I went to bed last night thinking I gotta charge up the Bose headphones because I am watching the shit out of the next two eps of For All Mankind in the morning and I slept the sleep of the just and I woke up at 4:30 exactly without an alarm clock because who uses alarm clocks now and I’m thrilled because this one’s about Jamestown Base and they kill Gene Kranz in a pad explosion and they reveal the Russkies have their own moonbase and Gordo gets the SPACE MADNESS and Danielle breaks her arm on purpose and Ed will not leave Jamestown until he is properly relieved and and and
…and I hear my wife get up and she just laughs at me when I go to kiss her good morning because she knows what I’ve been doing and I’ve had three cups of coffee already and I tell her Ed’s punk son is brain dead and Nate Corddry is gay and Sonya Walger better show up again soon and she says… she says…
“What? Why aren’t you watching Discovery?”
And I was stunned, because I had just forgotten it was on.
I forgot Star Trek was on.
So I watched it, and they have magic new badges that are comms and tricorders and personal transporters all-in-one, and new bridge interfaces that are all so CGI-neat but you can’t help but think about the actors waving their hands around nothing on set and emoting about how just very cool it all is when there’s nothing there and don’t see it as a metaphor for all the press for Discovery for the last three seasons. So many promises that everything is awesome yet no follow-through. The actors and the PTB can all say how just how very cool everything is, but there’s no emotion behind any of it. It’s just not as cool as they are tying to trick us into thinking it is.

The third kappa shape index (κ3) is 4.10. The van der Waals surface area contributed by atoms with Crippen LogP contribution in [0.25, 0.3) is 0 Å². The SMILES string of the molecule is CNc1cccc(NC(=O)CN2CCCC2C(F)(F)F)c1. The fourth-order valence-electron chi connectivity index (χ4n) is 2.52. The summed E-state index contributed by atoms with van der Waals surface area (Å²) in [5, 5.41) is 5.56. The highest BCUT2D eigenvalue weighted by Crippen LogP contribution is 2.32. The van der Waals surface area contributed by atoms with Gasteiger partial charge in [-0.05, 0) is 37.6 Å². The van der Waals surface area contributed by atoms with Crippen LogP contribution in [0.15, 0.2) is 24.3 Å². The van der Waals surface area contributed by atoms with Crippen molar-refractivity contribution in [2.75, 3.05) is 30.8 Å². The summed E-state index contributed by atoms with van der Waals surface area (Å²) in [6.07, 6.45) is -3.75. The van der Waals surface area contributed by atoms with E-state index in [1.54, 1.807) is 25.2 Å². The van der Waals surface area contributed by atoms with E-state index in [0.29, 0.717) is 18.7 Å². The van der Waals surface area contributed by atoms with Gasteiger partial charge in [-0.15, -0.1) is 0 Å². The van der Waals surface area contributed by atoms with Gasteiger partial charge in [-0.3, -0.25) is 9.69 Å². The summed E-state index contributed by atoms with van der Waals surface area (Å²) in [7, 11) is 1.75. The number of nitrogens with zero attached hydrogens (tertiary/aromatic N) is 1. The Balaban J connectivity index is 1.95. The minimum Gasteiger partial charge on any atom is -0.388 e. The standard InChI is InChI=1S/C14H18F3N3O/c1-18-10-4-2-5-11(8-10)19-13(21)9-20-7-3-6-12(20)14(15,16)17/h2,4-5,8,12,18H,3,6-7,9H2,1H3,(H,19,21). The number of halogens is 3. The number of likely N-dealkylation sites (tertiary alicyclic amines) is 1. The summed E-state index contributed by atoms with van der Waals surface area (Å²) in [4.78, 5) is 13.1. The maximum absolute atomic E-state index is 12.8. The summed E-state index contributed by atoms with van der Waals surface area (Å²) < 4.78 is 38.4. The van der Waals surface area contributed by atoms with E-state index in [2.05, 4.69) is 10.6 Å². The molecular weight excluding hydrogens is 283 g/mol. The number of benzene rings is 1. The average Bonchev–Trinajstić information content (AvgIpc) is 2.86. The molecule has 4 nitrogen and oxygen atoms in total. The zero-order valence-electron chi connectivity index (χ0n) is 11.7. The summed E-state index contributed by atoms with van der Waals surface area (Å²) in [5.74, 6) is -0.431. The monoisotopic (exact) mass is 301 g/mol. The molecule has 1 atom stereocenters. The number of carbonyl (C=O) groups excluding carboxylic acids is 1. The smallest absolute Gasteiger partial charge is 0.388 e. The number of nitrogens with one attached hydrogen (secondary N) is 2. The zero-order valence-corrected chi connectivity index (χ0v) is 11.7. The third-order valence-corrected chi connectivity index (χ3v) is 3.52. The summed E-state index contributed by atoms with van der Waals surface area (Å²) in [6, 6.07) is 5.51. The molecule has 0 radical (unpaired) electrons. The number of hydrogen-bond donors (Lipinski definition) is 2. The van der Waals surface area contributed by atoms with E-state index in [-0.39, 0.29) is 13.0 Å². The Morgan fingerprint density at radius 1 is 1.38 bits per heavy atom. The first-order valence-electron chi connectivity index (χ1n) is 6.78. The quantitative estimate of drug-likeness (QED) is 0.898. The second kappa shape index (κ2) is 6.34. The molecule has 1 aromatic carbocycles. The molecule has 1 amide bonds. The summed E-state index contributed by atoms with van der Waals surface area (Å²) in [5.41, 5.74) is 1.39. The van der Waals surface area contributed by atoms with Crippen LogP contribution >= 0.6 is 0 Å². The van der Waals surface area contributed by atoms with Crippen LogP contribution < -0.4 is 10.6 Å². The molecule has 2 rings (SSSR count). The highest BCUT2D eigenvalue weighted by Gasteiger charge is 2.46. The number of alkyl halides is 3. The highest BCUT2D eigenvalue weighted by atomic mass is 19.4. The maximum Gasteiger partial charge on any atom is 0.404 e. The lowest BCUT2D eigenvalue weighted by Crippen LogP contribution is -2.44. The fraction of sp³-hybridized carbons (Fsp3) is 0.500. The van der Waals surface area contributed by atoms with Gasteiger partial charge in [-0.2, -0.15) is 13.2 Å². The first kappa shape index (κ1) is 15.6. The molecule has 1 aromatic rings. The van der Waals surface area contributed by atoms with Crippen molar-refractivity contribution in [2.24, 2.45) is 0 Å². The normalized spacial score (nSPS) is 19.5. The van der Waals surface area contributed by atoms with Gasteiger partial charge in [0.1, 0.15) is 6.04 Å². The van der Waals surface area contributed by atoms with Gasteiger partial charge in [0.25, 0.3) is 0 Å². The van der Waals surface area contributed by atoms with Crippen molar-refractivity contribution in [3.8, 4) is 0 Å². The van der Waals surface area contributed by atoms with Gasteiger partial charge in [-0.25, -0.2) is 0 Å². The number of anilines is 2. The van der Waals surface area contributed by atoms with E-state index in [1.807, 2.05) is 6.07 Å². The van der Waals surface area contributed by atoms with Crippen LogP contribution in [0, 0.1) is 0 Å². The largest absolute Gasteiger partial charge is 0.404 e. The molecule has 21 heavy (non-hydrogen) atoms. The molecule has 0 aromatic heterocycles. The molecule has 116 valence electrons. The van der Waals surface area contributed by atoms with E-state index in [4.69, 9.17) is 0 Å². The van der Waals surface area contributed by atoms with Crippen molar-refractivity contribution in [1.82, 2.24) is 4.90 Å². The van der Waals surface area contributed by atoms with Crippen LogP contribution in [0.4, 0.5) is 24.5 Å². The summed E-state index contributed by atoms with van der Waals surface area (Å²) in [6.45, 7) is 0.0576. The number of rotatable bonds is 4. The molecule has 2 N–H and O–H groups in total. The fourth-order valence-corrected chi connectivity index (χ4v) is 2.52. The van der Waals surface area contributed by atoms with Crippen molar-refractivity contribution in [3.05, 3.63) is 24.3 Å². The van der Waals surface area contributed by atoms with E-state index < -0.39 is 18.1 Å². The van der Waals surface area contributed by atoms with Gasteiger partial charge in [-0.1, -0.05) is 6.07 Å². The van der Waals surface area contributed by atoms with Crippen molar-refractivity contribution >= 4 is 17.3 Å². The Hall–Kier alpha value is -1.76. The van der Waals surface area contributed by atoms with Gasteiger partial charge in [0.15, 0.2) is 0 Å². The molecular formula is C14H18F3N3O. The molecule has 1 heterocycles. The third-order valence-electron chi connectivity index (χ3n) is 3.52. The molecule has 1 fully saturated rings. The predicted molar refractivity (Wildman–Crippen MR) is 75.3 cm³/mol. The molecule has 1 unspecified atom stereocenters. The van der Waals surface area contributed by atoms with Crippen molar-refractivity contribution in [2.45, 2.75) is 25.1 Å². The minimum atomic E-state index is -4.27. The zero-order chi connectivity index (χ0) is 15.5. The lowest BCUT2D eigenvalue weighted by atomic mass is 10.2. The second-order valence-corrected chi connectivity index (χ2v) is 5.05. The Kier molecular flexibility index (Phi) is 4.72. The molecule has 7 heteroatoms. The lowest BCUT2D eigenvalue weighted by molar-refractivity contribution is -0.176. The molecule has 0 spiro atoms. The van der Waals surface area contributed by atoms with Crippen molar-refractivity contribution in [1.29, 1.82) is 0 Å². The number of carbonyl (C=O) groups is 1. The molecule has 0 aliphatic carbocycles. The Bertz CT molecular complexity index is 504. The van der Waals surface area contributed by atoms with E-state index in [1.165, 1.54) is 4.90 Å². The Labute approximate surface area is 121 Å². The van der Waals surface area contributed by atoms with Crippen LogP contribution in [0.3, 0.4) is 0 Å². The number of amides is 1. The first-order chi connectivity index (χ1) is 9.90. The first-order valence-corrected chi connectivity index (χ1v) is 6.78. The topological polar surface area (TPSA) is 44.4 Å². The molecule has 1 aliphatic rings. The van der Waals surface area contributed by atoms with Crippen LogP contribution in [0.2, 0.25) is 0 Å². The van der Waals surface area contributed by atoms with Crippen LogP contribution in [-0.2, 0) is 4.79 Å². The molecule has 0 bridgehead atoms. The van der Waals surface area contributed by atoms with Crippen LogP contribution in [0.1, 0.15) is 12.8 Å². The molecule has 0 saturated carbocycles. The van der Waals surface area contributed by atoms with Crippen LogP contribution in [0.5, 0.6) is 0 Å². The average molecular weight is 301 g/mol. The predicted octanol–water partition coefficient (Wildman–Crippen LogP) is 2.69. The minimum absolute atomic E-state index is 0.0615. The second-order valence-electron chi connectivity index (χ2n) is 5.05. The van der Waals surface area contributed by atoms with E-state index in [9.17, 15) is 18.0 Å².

Take space, the final frontier, and put it a thousand years in the future while taking out the exploring and the strange, new worlds and the new life and the new civilizations, removing the danger and sacrifice by having a magic mushroom drive than can put you anywhere instantly and have small badges that can deus any machina and all audience engagement goes out the window. Who cares, when there’s no tension whatsoever? Nobody gets entertained by a manufactured complication.
But, what’s those blinking red lights on the other side of that crater? Those are Russkies, Johnny Spaceman, and I hope we have enough air to get back to the base to warn Uncle Sam. Dang if people we love are dying back home on Earth and we can’t do anything about it but make sure their sacrifices aren’t in vain up here on the high ground. Gender equality, civil rights, interpersonal relationships of all kinds are here and being dealt with but under the circus tent of space exploration.
Sounds like old Star Trek, doesn’t it?
Which is why I forgot to watch new Star Trek, this morning. For All Mankind is where that next big score is coming from.